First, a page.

Bohemian Rhapsody: a review
Bohemian Rhapsody is a high energy, fast paced memoir that was, to say the least, a celebration of the rock band Queen’s legacy.
The memoir follows the band from day one and leaves nothing to speculation. You meet the confident, but often reserved, young Farrokh Bulsara, later known as Freddie Mercury, the band’s lead singer, as a struggling teen still trying to find his place.
With a bit of luck, the awkward Bulsara stumbles across the local band “Smile,” whom
he had been following for months around local pubs and parties. Moments after Smile’s lead singer announced his departure to take on a solo career Bulsara, in a moment of courage, belts out beautiful and emotional lyrics catching the attention of Queen’s eventual lead guitarist, Brian May, and Roger Taylor, Queen’s drummer. The rest is history.
The film goes on to tell the emotion filled story of the “band of misfits who belonged to the world of misfits.” The band encouraged being new and endorsed breaking stereotypes as they did so themselves. Queen’s unrivaled success is likely due to their courage of finding their sound without putting a limit on who Queen was or what they could do.
The film’s score was composed by John Ottman and contains several of Queen’s biggest hits and 11 previously unreleased recordings that are sure to get you moving in your seats.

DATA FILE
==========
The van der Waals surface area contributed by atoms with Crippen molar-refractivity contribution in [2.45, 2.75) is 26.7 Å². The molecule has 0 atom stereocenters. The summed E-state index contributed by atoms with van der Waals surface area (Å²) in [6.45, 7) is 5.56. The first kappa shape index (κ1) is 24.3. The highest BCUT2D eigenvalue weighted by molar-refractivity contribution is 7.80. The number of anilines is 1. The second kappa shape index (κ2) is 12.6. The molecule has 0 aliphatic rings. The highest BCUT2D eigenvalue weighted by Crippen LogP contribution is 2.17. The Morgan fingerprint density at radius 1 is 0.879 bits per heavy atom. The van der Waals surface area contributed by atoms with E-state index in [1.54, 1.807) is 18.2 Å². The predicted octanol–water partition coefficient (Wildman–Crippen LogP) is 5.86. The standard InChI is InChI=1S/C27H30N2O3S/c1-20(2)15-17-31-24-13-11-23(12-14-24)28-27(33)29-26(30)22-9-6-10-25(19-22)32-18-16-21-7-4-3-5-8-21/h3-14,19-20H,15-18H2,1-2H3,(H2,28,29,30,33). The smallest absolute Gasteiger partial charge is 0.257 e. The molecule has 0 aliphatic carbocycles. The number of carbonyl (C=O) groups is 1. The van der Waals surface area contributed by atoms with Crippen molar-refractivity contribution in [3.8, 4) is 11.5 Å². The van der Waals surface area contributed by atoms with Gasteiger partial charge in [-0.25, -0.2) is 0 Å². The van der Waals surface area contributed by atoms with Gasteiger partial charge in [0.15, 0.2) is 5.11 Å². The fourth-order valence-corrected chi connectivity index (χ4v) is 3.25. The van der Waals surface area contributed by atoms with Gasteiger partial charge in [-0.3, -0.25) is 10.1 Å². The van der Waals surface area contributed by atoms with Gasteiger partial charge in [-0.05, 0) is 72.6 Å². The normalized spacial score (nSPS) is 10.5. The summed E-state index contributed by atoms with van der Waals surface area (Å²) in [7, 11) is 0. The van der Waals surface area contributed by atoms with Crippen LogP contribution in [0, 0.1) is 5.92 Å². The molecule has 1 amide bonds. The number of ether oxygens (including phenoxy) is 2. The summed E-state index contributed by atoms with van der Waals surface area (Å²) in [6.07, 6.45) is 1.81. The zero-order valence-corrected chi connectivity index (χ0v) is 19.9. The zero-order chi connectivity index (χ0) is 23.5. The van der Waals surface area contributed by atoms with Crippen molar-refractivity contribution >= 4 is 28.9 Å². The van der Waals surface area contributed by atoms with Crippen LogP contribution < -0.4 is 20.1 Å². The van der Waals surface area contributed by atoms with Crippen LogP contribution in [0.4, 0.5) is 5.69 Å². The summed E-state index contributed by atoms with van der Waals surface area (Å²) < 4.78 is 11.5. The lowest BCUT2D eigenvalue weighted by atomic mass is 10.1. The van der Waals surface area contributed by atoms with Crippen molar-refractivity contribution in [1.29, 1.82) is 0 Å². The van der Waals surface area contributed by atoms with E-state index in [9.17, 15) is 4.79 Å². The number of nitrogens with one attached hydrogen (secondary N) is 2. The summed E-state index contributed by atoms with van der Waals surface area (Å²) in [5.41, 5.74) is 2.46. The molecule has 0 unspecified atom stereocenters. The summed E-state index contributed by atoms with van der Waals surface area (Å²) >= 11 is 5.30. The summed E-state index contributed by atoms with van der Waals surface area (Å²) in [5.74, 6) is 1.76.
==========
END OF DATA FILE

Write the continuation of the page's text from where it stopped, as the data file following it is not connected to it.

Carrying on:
Rami Malek, who play’s Mercury, the lead singer who broke the glass ceiling defying gender norms, channeled Mercury in a tasteful yet honest way. Mercury was an outgoing, at times misguided, but thoughtful man and the memoir does him justice.
Throughout the film, you learn of Mercury’s internal struggles and private suffering. You watch as he deals with the guilt of being bisexual and what that means to him and his family. Although he later makes light of his sexuality, Malek does a wonderful job of expressing the pain felt by Mercury in a world far less accepting than today.
Whether you’re a long time fan, interested in a feel good movie, or just looking for something new, this film is for you and it is sure to rock.
Featured Image: The remastered Queen album “Queen II”, which was released in 1974. Photo courtesy Creative Commons.